The Momentum Vegetation and Seedbank Dynamics Research Group at the ELKH Centre for Ecological Research (CER) was the first to investigate the impact of cranes on grassland ecosystems, and to reveal the important habitat-converting role of this bird species. In studies carried out in the Hortobágy National Park, researchers have shown that ploughing by cranes also has a major landscape-level effect on ecosystem functioning, creating new patches with different structures and species composition. A paper presenting the results of the research was published in the journal Land Degradation and Development.
In nature, organisms have complex and intricate relationships with one another. Among them, those that have a particularly high impact on the species that co-occur with them are called ecosystem engineers. Corals, for example, are well known for providing habitats for many aquatic communities on their reefs, or beavers for transforming their environment through engineering. The known engineers of the bird world are woodpeckers, whose burrows are used by songbirds. In grassland habitats, however, researchers have as yet found no examples of birds’ significant ecosystem-engineering activities.
The global population of cranes has fortunately increased significantly in recent decades, thanks to European-level conservation measures, wetland restoration and the crane’s excellent adaptability. As a result, the impact of these large birds on natural ecosystems is expected to increase, which is why it is important to better understand the ecological role of cranes in grassland habitats.
Hungary is an important place for crane migration, with up to 100-160 thousand birds observed in the autumn in the lowlands. Cranes feed mainly on cornfields, but often go out to grasslands where they supplement their diet with arthropods. In search of ground-dwelling invertebrates, the birds use their beaks to cut the soil and vegetation, creating ‘crane ploughing’ areas. The areas disturbed are usually a few square metres, but in some places they can cover several hectares. Crane ploughing areas are a characteristic landscape feature of salt marshes, but their ecological role in the landscape has been unknown to date.
Researchers have now compared the vegetation of crane ploughing areas and undisturbed salt marshes in the Hortobágy National Park. It was found that the patches where bird activity was high had persistently less plant cover than the undisturbed grasslands. Interestingly, significant changes have been observed not only in vegetation structure, but also in the species composition of the vegetation and the functioning of the ecosystem. Compared to the surrounding areas, vegetation emerged earlier on the crane ploughs, mainly composed of dicots and perennial species. There was a significant presence of insect-pollinated plants, which provide an important food source for pollinator communities. These pioneer patches were characterized by a higher richness of species and a species composition different from that of closed grasslands. In addition, the lush vegetation that has previously sprouted can be an important source of fodder for grazing animals during the dry period in early spring. However, in late summer, the forage value of the crane plough vegetation is lower than that of the surrounding unploughed grassland.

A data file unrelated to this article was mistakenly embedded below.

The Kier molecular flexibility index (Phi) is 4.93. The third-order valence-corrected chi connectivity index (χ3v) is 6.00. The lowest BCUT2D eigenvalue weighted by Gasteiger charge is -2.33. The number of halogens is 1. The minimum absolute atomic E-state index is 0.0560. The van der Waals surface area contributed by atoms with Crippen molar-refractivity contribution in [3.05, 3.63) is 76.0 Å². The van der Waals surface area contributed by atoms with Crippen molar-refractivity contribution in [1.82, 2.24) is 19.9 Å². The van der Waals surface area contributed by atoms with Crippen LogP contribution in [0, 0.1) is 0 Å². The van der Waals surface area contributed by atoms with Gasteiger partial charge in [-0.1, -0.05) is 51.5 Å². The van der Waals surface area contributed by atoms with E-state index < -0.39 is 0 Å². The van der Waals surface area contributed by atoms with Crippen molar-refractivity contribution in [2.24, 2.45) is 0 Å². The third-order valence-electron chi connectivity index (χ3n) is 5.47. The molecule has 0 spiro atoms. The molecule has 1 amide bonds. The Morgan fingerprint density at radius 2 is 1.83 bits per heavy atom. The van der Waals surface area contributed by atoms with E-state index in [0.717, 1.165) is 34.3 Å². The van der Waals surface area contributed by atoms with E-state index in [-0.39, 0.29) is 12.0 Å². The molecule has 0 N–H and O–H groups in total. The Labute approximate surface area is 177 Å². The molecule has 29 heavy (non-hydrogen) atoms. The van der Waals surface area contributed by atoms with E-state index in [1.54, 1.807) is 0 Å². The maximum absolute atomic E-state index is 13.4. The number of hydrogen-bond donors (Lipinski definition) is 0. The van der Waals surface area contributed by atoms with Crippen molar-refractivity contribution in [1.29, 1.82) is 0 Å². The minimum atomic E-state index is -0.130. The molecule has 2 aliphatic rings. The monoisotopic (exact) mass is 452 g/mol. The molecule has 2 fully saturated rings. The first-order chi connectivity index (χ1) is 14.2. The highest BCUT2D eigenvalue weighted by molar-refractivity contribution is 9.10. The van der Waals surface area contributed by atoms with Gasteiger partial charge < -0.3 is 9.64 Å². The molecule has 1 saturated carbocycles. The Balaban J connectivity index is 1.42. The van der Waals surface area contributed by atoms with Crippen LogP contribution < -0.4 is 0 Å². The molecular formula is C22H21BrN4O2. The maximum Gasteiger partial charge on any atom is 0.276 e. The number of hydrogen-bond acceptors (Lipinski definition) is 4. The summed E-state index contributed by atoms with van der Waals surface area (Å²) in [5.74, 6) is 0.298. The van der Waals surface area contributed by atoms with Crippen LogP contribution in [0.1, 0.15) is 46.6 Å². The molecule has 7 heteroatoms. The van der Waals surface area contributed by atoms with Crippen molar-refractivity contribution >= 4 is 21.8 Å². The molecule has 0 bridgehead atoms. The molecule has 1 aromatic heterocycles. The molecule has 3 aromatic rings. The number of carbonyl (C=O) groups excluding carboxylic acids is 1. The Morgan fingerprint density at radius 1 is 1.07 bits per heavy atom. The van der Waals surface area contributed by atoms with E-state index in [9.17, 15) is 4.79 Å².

Researchers have shown that crane ploughing also significantly alters ecosystem functioning at the landscape level, creating new patches with different structure and species composition. For grassland bird species, a similar level of habitat engineering activity has not been known until now. It is particularly interesting that while birds have this significant impact in just a few weeks, their activities determine the composition and structure of the vegetation for years, and thus presumably affect the whole community.
Valkó, O., Borza, S., Godó, L., Végvári, Z., Deák, B. (2022) Eurasian crane (Grus grus) as ecosystem engineer in grasslands ‒ conservation values, ecosystem services and disservices related to a large iconic bird species. Land Degradation and Development https://doi.org/10.1002/ldr.4314